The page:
Creating numerous Generic Resources of the same type is a relatively easy process, best performed in the Resource Sheet in Project Professional, and as they are Generic Resources there are no licence implications as they are not “real” users of PWA. Matching using any one of a number of such resources will result in it, the other iterations of the Generic Resource and real people showing as being a match for the Generic Resource.
A further interesting variation arises when a resource field for matching purposes has been defined with a “competence” element.
For example a skill might be SQL Developer but within that there are competence levels of “Expert, Competent or Novice” – a Generic Resource might exhibit a value of SQL Expert whereas real people might exhibit a value of SQL Expert, SQL Competent and SQL Novice or SQL Competent and SQL Novice or just SQL Novice meaning that the expert would appear if you are searching for a novice, whereas someone who is just a novice would only appear if you were searching for novices only.
In the following illustration I have created Generic Resources to represent these competencies or skills whereas in real life they would simply be “additional attributes” of real people and would be available to query using the “Customise Filters” option in the Build Team from Enterprise dialog box.
In this example searching for CSHARP Novice competence results in 18 resources being found, note this population does include all 3 Generic Resources. Searching for CSHARP Expert however delivers a smaller population.
When searching for CSHARP Expert a population of just 5 resources, including the single Generic Resource for CSHARP Expert, is found.
Establishing and maintaining a “Skills Matrix” of this type can be a bind to begin with and should be reviewed on a regular basis to reflect changing experience and skillsets. As it is likely to be a subjective measure as well it may also be an idea for the resources themselves to grade their ability levels in order to avoid potential issues with “Data Protection” and prejudicial information being maintained by the organisation. Such values can be reviewed with a line manager to achieve consensus. You may also need to consult your HR function when assembling this sort of data just to be safe.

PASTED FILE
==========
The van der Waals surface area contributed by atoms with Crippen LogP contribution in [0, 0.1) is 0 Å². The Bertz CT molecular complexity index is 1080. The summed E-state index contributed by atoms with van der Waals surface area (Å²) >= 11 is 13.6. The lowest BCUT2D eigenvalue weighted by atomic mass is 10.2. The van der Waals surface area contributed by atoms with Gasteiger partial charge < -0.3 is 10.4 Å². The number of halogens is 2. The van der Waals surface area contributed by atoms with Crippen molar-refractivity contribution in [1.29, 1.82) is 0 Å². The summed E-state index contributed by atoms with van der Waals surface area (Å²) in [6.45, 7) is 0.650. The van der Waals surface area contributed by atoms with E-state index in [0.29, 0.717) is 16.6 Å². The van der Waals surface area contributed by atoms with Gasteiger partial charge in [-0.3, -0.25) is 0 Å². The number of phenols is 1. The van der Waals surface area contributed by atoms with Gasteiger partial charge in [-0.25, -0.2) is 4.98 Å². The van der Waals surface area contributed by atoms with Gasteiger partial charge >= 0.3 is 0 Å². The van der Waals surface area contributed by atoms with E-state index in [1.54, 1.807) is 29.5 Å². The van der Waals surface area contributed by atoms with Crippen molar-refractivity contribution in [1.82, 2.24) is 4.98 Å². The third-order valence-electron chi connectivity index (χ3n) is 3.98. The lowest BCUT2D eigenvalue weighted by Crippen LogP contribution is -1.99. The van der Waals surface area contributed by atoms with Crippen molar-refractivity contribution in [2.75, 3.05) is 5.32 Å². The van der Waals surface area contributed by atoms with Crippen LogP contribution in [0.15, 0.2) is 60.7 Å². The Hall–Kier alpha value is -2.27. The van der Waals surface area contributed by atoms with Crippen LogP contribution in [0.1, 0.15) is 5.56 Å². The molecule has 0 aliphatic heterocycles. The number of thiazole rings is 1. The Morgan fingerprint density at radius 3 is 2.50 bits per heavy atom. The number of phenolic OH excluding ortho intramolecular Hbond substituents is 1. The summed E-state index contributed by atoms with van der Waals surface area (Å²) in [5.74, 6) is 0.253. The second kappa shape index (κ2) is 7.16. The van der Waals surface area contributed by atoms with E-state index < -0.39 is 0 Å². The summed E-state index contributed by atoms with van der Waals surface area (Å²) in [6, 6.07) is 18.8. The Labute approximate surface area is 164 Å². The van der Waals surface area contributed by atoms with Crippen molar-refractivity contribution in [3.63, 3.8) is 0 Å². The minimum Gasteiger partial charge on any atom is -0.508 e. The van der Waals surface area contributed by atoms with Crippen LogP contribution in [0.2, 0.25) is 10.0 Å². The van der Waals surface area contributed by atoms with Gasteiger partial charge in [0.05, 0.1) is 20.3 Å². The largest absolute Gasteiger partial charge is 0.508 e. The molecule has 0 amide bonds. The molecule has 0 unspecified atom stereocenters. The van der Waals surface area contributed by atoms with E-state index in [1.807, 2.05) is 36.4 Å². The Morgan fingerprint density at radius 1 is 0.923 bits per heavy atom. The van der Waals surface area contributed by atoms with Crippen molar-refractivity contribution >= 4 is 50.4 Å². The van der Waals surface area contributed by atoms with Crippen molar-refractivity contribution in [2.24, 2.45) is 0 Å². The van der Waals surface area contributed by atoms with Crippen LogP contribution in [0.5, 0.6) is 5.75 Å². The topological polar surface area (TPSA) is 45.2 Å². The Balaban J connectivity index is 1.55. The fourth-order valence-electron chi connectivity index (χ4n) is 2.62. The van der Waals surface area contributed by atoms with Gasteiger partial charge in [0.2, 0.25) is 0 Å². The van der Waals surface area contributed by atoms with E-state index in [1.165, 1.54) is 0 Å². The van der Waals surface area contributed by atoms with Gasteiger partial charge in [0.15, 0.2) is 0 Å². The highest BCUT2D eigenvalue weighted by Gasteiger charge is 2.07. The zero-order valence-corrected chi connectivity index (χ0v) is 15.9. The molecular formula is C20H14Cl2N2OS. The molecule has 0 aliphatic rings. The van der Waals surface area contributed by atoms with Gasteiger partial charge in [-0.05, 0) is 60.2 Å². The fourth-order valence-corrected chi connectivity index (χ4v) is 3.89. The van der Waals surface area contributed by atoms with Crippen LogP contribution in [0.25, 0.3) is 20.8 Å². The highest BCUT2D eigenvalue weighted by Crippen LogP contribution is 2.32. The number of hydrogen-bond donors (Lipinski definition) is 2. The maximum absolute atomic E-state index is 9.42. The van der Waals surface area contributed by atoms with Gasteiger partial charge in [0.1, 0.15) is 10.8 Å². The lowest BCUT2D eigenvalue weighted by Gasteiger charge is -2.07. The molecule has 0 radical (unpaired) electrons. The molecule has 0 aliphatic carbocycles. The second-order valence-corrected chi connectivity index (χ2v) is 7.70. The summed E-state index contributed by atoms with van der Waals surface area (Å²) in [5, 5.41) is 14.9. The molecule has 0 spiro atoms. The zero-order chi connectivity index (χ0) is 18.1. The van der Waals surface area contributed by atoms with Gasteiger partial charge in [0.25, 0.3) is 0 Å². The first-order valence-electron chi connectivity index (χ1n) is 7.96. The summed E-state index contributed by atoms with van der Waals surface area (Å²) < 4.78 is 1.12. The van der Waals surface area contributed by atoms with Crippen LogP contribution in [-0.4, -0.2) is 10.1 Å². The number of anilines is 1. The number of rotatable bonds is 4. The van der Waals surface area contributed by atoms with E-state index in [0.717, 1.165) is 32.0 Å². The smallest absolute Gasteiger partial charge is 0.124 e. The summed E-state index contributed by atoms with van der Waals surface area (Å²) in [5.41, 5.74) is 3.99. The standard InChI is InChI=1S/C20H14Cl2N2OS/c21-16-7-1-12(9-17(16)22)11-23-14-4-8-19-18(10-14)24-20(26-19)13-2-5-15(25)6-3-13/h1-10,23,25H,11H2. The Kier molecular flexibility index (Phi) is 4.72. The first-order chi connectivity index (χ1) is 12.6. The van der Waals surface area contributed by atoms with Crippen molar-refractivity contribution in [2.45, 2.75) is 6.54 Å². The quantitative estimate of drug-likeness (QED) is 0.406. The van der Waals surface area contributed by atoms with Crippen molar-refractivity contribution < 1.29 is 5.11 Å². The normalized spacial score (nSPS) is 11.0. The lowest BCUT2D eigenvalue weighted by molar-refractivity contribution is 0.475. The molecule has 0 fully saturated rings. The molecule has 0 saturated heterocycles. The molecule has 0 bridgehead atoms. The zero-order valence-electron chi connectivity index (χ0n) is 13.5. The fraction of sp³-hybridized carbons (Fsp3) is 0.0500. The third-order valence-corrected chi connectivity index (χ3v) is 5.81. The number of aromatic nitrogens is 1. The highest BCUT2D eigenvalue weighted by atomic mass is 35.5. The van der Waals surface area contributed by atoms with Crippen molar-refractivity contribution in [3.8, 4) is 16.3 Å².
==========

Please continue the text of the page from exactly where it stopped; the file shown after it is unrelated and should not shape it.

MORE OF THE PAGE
If you are going to record differing skill-sets for resources the “Cost Rate Tabs” can then be used to reflect differing values for differing levels of competence. So a person who is an expert SQL Developer and also a Competent C# developer could have different rates for these two skills. In each case the rate would need to reflect the highest level of competence exhibited by the Resource. As a result you might need a competent SQL Developer but be assigned an Expert, whilst the work may only merit a competent developer the expert developer rate would apply.
Maintaining a skills matrix can on occasions result in abuse. A results focused project manager might well look to recruit experts in all areas to ensure project success whereas resource managers may well want to give resources the opportunity to up-skill and as such might propose a less competent individual for a particular project in order for them to acquire new levels of competence.
If a project is populated with some resources where their being part of the team develops their competence then using “Work Contours” can be a way of accommodating the fact that they may not “hit the ground running” on some of their assignments, a “back-loaded” work contour will result in a task taking longer than originally scheduled and can represent the gradual accrual of improved competence on the task over time.
One last area where the “Match” option in the Build Team from Enterprise Dialog box can prove useful is in identifying skills gaps. Your resources may in some cases exhibit a unique blend of skills, if you were to lose them do you necessarily have a “like for like” replacement – selecting an individual like this in the Build Team from Enterprise Dialog box and then clicking the “Match” button can reveal if they do have any equivalents in the organisation and if they do not may identify areas where skill levels need to be raised.
In my next article I propose exploring options to model “Matrix Management” whereby Project Managers can express demand for resource in their schedule but do not have the authority to recruit (match and replace) named individuals for assignments in their projects.
* As an aside the default “Group” field for resources presents a problem in that it cannot be edited when editing Resource Information in the PWA client browser. We experienced this recently with a customer who wanted to use this “native” field. Having asked the project server community we have arrived at the consensus that as this is a native field and pre-dates the arrival of Project Server that it is very much a “legacy” resource attribute and as such does not offer the potential of Enterprise Resource Fields incorporating look up tables or other custom attributes.